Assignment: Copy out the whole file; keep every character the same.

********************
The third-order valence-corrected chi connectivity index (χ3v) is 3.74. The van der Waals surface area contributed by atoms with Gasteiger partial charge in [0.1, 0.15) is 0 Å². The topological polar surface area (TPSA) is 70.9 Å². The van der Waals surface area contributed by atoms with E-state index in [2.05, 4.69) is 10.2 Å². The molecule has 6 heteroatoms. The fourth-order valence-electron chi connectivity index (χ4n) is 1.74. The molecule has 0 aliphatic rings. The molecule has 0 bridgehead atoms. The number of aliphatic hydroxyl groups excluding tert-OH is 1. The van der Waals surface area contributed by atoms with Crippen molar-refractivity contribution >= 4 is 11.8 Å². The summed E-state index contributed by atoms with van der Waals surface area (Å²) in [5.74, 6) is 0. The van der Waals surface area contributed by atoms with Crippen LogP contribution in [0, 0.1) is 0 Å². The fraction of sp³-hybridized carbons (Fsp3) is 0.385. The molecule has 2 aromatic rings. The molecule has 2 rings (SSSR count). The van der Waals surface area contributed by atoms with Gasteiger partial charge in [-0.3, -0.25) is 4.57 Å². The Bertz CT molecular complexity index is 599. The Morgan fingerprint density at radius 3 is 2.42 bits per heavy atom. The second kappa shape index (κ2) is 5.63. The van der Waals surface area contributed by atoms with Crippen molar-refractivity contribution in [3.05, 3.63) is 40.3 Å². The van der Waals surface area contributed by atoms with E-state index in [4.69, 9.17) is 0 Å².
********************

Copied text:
The third-order valence-corrected chi connectivity index (χ3v) is 3.74. The van der Waals surface area contributed by atoms with Gasteiger partial charge in [0.1, 0.15) is 0 Å². The topological polar surface area (TPSA) is 70.9 Å². The van der Waals surface area contributed by atoms with E-state index in [2.05, 4.69) is 10.2 Å². The molecule has 6 heteroatoms. The fourth-order valence-electron chi connectivity index (χ4n) is 1.74. The molecule has 0 aliphatic rings. The molecule has 0 bridgehead atoms. The number of aliphatic hydroxyl groups excluding tert-OH is 1. The van der Waals surface area contributed by atoms with Crippen molar-refractivity contribution >= 4 is 11.8 Å². The summed E-state index contributed by atoms with van der Waals surface area (Å²) in [5.74, 6) is 0. The van der Waals surface area contributed by atoms with Crippen LogP contribution in [0, 0.1) is 0 Å². The fraction of sp³-hybridized carbons (Fsp3) is 0.385. The molecule has 2 aromatic rings. The molecule has 2 rings (SSSR count). The van der Waals surface area contributed by atoms with Gasteiger partial charge in [-0.3, -0.25) is 4.57 Å². The Bertz CT molecular complexity index is 599. The Morgan fingerprint density at radius 3 is 2.42 bits per heavy atom. The second kappa shape index (κ2) is 5.63. The van der Waals surface area contributed by atoms with Crippen molar-refractivity contribution in [3.05, 3.63) is 40.3 Å². The van der Waals surface area contributed by atoms with E-state index in [4.69, 9.17) is 0 Å².